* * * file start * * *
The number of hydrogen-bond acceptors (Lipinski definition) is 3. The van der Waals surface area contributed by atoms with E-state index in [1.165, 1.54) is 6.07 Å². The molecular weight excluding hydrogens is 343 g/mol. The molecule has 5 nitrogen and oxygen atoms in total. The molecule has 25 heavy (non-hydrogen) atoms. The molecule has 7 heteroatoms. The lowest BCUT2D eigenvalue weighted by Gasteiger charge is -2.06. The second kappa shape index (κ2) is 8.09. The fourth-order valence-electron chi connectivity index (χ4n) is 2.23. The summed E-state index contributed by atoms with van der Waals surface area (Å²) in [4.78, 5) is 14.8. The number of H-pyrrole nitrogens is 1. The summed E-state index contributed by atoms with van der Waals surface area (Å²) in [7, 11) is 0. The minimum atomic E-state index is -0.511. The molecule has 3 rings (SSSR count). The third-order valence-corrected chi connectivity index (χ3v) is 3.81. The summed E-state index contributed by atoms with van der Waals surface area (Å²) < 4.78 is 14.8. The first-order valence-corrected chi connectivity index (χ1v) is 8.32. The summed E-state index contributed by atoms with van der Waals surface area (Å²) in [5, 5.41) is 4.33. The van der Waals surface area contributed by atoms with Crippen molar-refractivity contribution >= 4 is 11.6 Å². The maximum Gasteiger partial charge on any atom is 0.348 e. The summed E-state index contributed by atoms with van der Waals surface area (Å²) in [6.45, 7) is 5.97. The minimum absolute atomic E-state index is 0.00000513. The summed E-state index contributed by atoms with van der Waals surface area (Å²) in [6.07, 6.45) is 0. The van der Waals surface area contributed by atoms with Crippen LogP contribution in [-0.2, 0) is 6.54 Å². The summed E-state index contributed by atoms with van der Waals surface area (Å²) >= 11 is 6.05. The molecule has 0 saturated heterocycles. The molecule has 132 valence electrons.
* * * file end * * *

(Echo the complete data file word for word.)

The number of hydrogen-bond acceptors (Lipinski definition) is 3. The van der Waals surface area contributed by atoms with E-state index in [1.165, 1.54) is 6.07 Å². The molecular weight excluding hydrogens is 343 g/mol. The molecule has 5 nitrogen and oxygen atoms in total. The molecule has 25 heavy (non-hydrogen) atoms. The molecule has 7 heteroatoms. The lowest BCUT2D eigenvalue weighted by Gasteiger charge is -2.06. The second kappa shape index (κ2) is 8.09. The fourth-order valence-electron chi connectivity index (χ4n) is 2.23. The summed E-state index contributed by atoms with van der Waals surface area (Å²) in [4.78, 5) is 14.8. The number of H-pyrrole nitrogens is 1. The summed E-state index contributed by atoms with van der Waals surface area (Å²) in [7, 11) is 0. The minimum atomic E-state index is -0.511. The molecule has 3 rings (SSSR count). The third-order valence-corrected chi connectivity index (χ3v) is 3.81. The summed E-state index contributed by atoms with van der Waals surface area (Å²) < 4.78 is 14.8. The first-order valence-corrected chi connectivity index (χ1v) is 8.32. The summed E-state index contributed by atoms with van der Waals surface area (Å²) in [5, 5.41) is 4.33. The van der Waals surface area contributed by atoms with Crippen molar-refractivity contribution >= 4 is 11.6 Å². The maximum Gasteiger partial charge on any atom is 0.348 e. The summed E-state index contributed by atoms with van der Waals surface area (Å²) in [6.45, 7) is 5.97. The minimum absolute atomic E-state index is 0.00000513. The summed E-state index contributed by atoms with van der Waals surface area (Å²) in [6.07, 6.45) is 0. The van der Waals surface area contributed by atoms with Crippen LogP contribution in [-0.2, 0) is 6.54 Å². The summed E-state index contributed by atoms with van der Waals surface area (Å²) >= 11 is 6.05. The molecule has 0 saturated heterocycles. The molecule has 132 valence electrons.